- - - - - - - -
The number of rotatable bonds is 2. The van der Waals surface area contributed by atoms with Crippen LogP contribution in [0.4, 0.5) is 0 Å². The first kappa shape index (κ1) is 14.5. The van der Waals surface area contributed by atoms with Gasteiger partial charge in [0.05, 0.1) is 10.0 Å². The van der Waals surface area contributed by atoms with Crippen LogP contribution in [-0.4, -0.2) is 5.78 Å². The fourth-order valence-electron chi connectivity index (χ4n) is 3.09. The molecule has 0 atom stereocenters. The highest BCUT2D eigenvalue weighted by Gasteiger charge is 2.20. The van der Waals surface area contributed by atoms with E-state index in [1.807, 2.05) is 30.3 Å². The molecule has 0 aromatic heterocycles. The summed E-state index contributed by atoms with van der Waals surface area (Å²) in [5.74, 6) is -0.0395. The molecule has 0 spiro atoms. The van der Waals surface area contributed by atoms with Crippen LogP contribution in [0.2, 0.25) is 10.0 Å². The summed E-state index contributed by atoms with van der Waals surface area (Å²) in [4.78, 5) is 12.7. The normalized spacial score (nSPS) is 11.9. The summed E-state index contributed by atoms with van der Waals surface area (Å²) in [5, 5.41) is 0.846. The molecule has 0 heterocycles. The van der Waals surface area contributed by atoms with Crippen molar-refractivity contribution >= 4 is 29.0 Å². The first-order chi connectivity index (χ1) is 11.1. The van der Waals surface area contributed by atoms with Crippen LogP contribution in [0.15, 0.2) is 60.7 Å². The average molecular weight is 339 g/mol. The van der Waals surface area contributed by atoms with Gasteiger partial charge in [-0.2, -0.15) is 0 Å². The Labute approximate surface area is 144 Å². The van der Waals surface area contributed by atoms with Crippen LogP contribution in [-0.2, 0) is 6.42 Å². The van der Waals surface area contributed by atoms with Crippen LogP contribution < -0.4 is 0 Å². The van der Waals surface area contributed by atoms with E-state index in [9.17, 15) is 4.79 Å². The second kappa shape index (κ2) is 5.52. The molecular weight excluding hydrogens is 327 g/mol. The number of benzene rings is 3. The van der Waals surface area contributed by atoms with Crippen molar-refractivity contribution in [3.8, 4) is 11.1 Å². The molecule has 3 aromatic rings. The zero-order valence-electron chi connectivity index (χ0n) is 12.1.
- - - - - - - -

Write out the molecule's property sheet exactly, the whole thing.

The number of rotatable bonds is 2. The van der Waals surface area contributed by atoms with Crippen LogP contribution in [0.4, 0.5) is 0 Å². The first kappa shape index (κ1) is 14.5. The van der Waals surface area contributed by atoms with Gasteiger partial charge in [0.05, 0.1) is 10.0 Å². The van der Waals surface area contributed by atoms with Crippen LogP contribution in [-0.4, -0.2) is 5.78 Å². The fourth-order valence-electron chi connectivity index (χ4n) is 3.09. The molecule has 0 atom stereocenters. The highest BCUT2D eigenvalue weighted by Gasteiger charge is 2.20. The van der Waals surface area contributed by atoms with E-state index in [1.807, 2.05) is 30.3 Å². The molecule has 0 aromatic heterocycles. The summed E-state index contributed by atoms with van der Waals surface area (Å²) in [5.74, 6) is -0.0395. The molecule has 0 spiro atoms. The van der Waals surface area contributed by atoms with Crippen LogP contribution in [0.2, 0.25) is 10.0 Å². The summed E-state index contributed by atoms with van der Waals surface area (Å²) in [4.78, 5) is 12.7. The normalized spacial score (nSPS) is 11.9. The summed E-state index contributed by atoms with van der Waals surface area (Å²) in [5, 5.41) is 0.846. The molecule has 0 heterocycles. The van der Waals surface area contributed by atoms with Crippen molar-refractivity contribution >= 4 is 29.0 Å². The first-order chi connectivity index (χ1) is 11.1. The van der Waals surface area contributed by atoms with Crippen LogP contribution in [0.15, 0.2) is 60.7 Å². The average molecular weight is 339 g/mol. The van der Waals surface area contributed by atoms with Gasteiger partial charge in [-0.2, -0.15) is 0 Å². The Labute approximate surface area is 144 Å². The van der Waals surface area contributed by atoms with Crippen LogP contribution in [-0.2, 0) is 6.42 Å². The van der Waals surface area contributed by atoms with Crippen LogP contribution < -0.4 is 0 Å². The van der Waals surface area contributed by atoms with E-state index in [9.17, 15) is 4.79 Å². The second kappa shape index (κ2) is 5.52. The molecular weight excluding hydrogens is 327 g/mol. The number of benzene rings is 3. The van der Waals surface area contributed by atoms with Crippen molar-refractivity contribution in [3.8, 4) is 11.1 Å². The molecule has 3 aromatic rings. The zero-order valence-electron chi connectivity index (χ0n) is 12.1.